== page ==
When a little older, his father, with great care, made him a fine cart, designed to content him in sport about home. For a while the new treasure was highly appreciated; but one day a playmate displayed the treasures of his pockets. "Boston crackers" were a greater rarity then than now, and a pocket-full of these, a nice ball of string, and some other valuable boyish traps, proved too strong a temptation; and the cart was traded off for the crackers and string. When, a few hours later, the boy offered to trade back, Calvin's father said, "No! Didn't you make a fair trade? Haven't you eaten up the crackers? You cannot have your cart again it belongs to Ellery now, and I shall not make you another." The large-hearted "Ellery now the Hon. E. L. Hibbard of Laconia, N.H. urged the return; but the inflexible parent would by no means allow his boy to lose this opportunity to learn that a promise once made was binding, and no reason was sufficient to induce one to break his word.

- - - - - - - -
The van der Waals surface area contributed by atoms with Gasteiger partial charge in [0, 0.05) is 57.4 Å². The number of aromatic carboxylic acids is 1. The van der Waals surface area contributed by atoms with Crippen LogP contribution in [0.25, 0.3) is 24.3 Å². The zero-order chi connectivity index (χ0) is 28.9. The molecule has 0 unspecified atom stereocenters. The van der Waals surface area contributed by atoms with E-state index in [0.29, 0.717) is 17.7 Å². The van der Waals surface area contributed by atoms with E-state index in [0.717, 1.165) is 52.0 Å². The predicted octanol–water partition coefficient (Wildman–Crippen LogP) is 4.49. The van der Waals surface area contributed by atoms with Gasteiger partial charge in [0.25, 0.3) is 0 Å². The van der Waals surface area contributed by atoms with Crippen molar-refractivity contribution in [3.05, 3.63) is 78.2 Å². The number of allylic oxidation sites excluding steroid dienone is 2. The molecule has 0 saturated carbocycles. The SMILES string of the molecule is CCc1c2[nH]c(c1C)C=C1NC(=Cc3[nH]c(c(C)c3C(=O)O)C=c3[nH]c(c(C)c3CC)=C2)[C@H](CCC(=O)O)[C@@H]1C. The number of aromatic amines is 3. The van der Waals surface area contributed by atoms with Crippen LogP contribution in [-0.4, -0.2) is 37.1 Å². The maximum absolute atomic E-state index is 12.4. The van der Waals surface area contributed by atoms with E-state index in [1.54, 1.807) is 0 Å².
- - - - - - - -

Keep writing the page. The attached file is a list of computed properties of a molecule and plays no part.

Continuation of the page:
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Calvin had an older brother and sister. When he was seven years of age, a new mother came to his home, bringing with her three daughters and a son. The son being about the age of the older brother, they soon began to affiliate, and the bevy of four girls found plenty in common to unite them; so the little boy of seven was left quite by himself. These circumstances developed in him a tendency to melancholy and moroseness, which so manifested itself upon his face, and perhaps in his words